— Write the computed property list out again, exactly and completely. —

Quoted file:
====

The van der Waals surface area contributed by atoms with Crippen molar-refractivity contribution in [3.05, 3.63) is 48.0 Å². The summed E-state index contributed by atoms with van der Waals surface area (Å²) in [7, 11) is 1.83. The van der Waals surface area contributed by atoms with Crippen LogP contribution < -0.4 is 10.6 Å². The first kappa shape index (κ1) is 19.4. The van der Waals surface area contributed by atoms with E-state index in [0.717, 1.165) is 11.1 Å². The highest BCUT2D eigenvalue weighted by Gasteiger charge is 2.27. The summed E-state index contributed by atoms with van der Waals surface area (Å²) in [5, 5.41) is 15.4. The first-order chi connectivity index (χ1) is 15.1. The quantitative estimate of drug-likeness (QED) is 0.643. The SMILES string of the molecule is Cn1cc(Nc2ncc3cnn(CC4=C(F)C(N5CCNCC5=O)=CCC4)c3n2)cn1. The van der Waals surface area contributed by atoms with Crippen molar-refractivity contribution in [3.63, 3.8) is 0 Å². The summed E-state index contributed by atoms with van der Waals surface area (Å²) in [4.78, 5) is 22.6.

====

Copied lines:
The van der Waals surface area contributed by atoms with Crippen molar-refractivity contribution in [3.05, 3.63) is 48.0 Å². The summed E-state index contributed by atoms with van der Waals surface area (Å²) in [7, 11) is 1.83. The van der Waals surface area contributed by atoms with Crippen LogP contribution < -0.4 is 10.6 Å². The first kappa shape index (κ1) is 19.4. The van der Waals surface area contributed by atoms with E-state index in [0.717, 1.165) is 11.1 Å². The highest BCUT2D eigenvalue weighted by Gasteiger charge is 2.27. The summed E-state index contributed by atoms with van der Waals surface area (Å²) in [5, 5.41) is 15.4. The first-order chi connectivity index (χ1) is 15.1. The quantitative estimate of drug-likeness (QED) is 0.643. The SMILES string of the molecule is Cn1cc(Nc2ncc3cnn(CC4=C(F)C(N5CCNCC5=O)=CCC4)c3n2)cn1. The van der Waals surface area contributed by atoms with Crippen molar-refractivity contribution in [3.63, 3.8) is 0 Å². The summed E-state index contributed by atoms with van der Waals surface area (Å²) in [4.78, 5) is 22.6.